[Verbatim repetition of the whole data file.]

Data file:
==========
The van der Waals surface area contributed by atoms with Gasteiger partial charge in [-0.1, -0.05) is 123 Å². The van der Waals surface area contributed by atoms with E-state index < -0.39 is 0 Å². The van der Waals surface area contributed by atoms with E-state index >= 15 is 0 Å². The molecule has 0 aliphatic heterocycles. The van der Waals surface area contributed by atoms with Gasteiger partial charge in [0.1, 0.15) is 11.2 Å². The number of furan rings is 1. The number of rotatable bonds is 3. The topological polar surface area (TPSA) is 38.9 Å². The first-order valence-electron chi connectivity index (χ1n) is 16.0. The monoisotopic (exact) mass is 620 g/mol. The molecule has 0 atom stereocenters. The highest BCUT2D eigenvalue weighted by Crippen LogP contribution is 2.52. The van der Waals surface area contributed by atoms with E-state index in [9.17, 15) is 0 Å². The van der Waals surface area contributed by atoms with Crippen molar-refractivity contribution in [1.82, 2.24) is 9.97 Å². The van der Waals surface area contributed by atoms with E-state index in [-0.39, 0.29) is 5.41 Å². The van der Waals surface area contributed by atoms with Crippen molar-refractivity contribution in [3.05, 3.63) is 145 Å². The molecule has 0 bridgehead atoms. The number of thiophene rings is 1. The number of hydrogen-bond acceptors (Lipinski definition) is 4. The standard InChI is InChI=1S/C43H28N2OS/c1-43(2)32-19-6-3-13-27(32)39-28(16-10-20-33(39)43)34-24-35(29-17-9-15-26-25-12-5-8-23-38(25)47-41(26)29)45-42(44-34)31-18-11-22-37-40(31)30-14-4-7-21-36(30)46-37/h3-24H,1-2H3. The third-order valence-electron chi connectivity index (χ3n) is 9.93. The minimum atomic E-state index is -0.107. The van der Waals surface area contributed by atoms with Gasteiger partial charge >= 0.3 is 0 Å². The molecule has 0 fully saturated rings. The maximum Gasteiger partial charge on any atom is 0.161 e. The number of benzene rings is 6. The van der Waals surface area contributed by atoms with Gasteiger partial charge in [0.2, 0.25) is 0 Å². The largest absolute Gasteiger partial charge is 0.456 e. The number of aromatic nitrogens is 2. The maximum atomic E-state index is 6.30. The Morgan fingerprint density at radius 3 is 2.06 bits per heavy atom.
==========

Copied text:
The van der Waals surface area contributed by atoms with Gasteiger partial charge in [-0.1, -0.05) is 123 Å². The van der Waals surface area contributed by atoms with E-state index < -0.39 is 0 Å². The van der Waals surface area contributed by atoms with E-state index >= 15 is 0 Å². The molecule has 0 aliphatic heterocycles. The van der Waals surface area contributed by atoms with Gasteiger partial charge in [0.1, 0.15) is 11.2 Å². The number of furan rings is 1. The number of rotatable bonds is 3. The topological polar surface area (TPSA) is 38.9 Å². The first-order valence-electron chi connectivity index (χ1n) is 16.0. The monoisotopic (exact) mass is 620 g/mol. The molecule has 0 atom stereocenters. The highest BCUT2D eigenvalue weighted by Crippen LogP contribution is 2.52. The van der Waals surface area contributed by atoms with E-state index in [9.17, 15) is 0 Å². The van der Waals surface area contributed by atoms with Crippen molar-refractivity contribution in [1.82, 2.24) is 9.97 Å². The van der Waals surface area contributed by atoms with E-state index in [-0.39, 0.29) is 5.41 Å². The van der Waals surface area contributed by atoms with Crippen molar-refractivity contribution in [3.05, 3.63) is 145 Å². The molecule has 0 bridgehead atoms. The number of thiophene rings is 1. The number of hydrogen-bond acceptors (Lipinski definition) is 4. The standard InChI is InChI=1S/C43H28N2OS/c1-43(2)32-19-6-3-13-27(32)39-28(16-10-20-33(39)43)34-24-35(29-17-9-15-26-25-12-5-8-23-38(25)47-41(26)29)45-42(44-34)31-18-11-22-37-40(31)30-14-4-7-21-36(30)46-37/h3-24H,1-2H3. The third-order valence-electron chi connectivity index (χ3n) is 9.93. The minimum atomic E-state index is -0.107. The van der Waals surface area contributed by atoms with Gasteiger partial charge >= 0.3 is 0 Å². The molecule has 0 fully saturated rings. The maximum Gasteiger partial charge on any atom is 0.161 e. The number of benzene rings is 6. The van der Waals surface area contributed by atoms with Gasteiger partial charge in [0.2, 0.25) is 0 Å². The largest absolute Gasteiger partial charge is 0.456 e. The number of aromatic nitrogens is 2. The maximum atomic E-state index is 6.30. The Morgan fingerprint density at radius 3 is 2.06 bits per heavy atom.